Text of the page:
Tuesday, March 05, 2013

Sorry for the gap...


  Chemo went well except for my mis-timing the steroid I was supposed to take the day before, day of and day after. It stopped the itch I'd been fighting ever since they'd bandaged the PICC line, and didn't make me sleepy like the Benadryl I'd been taking, so I took it later in the day, not realizing I wouldn't be able to sleep on it. First time I've stayed awake 36 hours since I still had hair!

   The anti-nausea drug they gave me to take that morning (and as needed after) causes blurred vision-not something I'm fond of; I couldn't even read the captions on the TV at one point late that day. I stopped taking it 2 days after.

   They also gave me a prednizone generic to take instead of the Benadryl during the day if I was itching too badly, but it really made me feel "off" as well, so I've just been trying to ignore the itch and taking Benadryl to sleep when I need to.

    I was supposed to get the PICC line cleaned and re-dressed and have them draw blood the Thursday after chemo, and was feeling decent by then. They were predicting a foot of snow that day so Dottie told John to stay in Lawrence as he was supposed to have taken me. We had about 3-4" on the ground by the time we got ready to leave. We called to make sure the cancer center was open, then left and got on the freeway 4 blocks southeast of home, got about even with our house headed north and saw 2 jacknifed rigs and a box truck all stuck on a little rise going up to the next exit. It was snowing hard, and we probably had close to 7" by then. They were sideways enough we couldn't see the 3rd rig past them the same way. About 40 cars had pulled up as close as they could get thinking they were getting through somewhere; I hung back to give myself a run when they did clear, until cars started pulling past me to jam it up even more.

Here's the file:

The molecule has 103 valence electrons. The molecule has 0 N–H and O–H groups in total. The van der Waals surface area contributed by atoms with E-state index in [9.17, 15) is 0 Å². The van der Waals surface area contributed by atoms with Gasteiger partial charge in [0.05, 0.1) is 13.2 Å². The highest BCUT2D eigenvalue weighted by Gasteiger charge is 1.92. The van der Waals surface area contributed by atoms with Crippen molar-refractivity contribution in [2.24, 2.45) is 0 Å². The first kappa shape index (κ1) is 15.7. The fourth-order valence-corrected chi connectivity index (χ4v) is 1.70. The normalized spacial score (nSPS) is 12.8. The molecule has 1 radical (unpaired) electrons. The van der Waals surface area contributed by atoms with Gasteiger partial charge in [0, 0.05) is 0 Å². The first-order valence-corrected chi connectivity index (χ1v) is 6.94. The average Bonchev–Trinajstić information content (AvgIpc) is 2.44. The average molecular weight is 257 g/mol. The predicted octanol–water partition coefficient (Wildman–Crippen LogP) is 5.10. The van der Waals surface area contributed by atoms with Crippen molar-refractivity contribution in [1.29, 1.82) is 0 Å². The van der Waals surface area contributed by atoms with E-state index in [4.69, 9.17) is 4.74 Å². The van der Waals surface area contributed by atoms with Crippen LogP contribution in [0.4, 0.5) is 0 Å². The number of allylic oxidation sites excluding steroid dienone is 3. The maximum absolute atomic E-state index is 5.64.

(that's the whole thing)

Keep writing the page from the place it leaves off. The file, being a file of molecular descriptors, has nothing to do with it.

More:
About 45 minutes later a city snowplow came through and plowed the shoulder and I swung in behind him and idled up the shoulder to the next exit. (About 8 blocks northeast of home.) A car was stuck blocking the left turn lane, so I turned right, went down to the next intersection and then turned back west to head towards home. By then we were getting close to 10" of snow. I knew we'd never get back into the neighborhood with just my tires and the sand in the bed of the truck, so I found a gas station parking lot I could get into and Dottie put the chains on the truck while I sat with the door open and talked to her and made sure no one messed with her. Not much I could do, but figured I could whack them over the head with an oxygen bottle if I had to. I got very cold and wet, and I already had the beginnings of an upper respiratory bug starting (I'd been going to double check the antibiotic I already had a prescription for against the 2nd chemo drug when I went in that day). Dottie couldn't hook up the tensioners on the tire chains, so I got out and did that but ran my first bottle out while I was, and was too cold to realize or hear it clicking, so I crashed my O2 level. Got back in the truck, changed bottles while she put the 2nd chain on, hooked the tensioner up and then we worked our way home around a dozen stuck/stalled/abandoned cars.